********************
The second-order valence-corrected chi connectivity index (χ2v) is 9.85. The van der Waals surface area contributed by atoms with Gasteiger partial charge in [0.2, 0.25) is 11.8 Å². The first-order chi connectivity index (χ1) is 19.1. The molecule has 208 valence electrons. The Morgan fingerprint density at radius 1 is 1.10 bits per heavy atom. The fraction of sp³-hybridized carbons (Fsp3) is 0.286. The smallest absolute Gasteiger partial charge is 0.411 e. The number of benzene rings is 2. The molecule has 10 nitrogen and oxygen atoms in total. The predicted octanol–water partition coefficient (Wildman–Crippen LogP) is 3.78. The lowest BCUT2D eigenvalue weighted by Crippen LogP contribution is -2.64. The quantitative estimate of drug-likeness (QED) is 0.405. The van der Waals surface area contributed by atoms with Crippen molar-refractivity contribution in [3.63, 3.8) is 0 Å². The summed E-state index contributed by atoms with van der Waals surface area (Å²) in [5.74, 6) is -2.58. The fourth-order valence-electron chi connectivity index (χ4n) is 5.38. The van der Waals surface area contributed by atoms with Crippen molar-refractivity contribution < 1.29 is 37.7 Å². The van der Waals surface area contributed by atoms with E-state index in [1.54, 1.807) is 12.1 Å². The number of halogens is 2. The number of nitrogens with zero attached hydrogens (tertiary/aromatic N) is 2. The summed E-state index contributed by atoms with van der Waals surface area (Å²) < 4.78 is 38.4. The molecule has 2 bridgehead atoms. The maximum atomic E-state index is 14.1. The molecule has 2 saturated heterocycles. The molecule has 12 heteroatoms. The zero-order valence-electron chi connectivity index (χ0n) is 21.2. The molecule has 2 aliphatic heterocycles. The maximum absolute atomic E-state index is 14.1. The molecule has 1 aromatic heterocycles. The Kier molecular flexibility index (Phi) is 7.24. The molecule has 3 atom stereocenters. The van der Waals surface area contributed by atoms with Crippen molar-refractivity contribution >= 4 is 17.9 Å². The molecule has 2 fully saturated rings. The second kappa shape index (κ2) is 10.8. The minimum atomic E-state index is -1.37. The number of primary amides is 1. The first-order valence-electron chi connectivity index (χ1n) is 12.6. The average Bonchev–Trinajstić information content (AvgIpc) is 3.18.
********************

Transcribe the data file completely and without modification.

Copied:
The second-order valence-corrected chi connectivity index (χ2v) is 9.85. The van der Waals surface area contributed by atoms with Gasteiger partial charge in [0.2, 0.25) is 11.8 Å². The first-order chi connectivity index (χ1) is 19.1. The molecule has 208 valence electrons. The Morgan fingerprint density at radius 1 is 1.10 bits per heavy atom. The fraction of sp³-hybridized carbons (Fsp3) is 0.286. The smallest absolute Gasteiger partial charge is 0.411 e. The number of benzene rings is 2. The molecule has 10 nitrogen and oxygen atoms in total. The predicted octanol–water partition coefficient (Wildman–Crippen LogP) is 3.78. The lowest BCUT2D eigenvalue weighted by Crippen LogP contribution is -2.64. The quantitative estimate of drug-likeness (QED) is 0.405. The van der Waals surface area contributed by atoms with Crippen molar-refractivity contribution in [3.63, 3.8) is 0 Å². The summed E-state index contributed by atoms with van der Waals surface area (Å²) in [5.74, 6) is -2.58. The fourth-order valence-electron chi connectivity index (χ4n) is 5.38. The van der Waals surface area contributed by atoms with Crippen molar-refractivity contribution < 1.29 is 37.7 Å². The van der Waals surface area contributed by atoms with E-state index in [1.54, 1.807) is 12.1 Å². The number of halogens is 2. The number of nitrogens with zero attached hydrogens (tertiary/aromatic N) is 2. The summed E-state index contributed by atoms with van der Waals surface area (Å²) < 4.78 is 38.4. The molecule has 2 bridgehead atoms. The maximum atomic E-state index is 14.1. The molecule has 2 saturated heterocycles. The molecule has 12 heteroatoms. The zero-order valence-electron chi connectivity index (χ0n) is 21.2. The molecule has 2 aliphatic heterocycles. The maximum absolute atomic E-state index is 14.1. The molecule has 1 aromatic heterocycles. The Kier molecular flexibility index (Phi) is 7.24. The molecule has 3 atom stereocenters. The van der Waals surface area contributed by atoms with Crippen molar-refractivity contribution >= 4 is 17.9 Å². The molecule has 2 fully saturated rings. The second kappa shape index (κ2) is 10.8. The minimum atomic E-state index is -1.37. The number of primary amides is 1. The first-order valence-electron chi connectivity index (χ1n) is 12.6. The average Bonchev–Trinajstić information content (AvgIpc) is 3.18.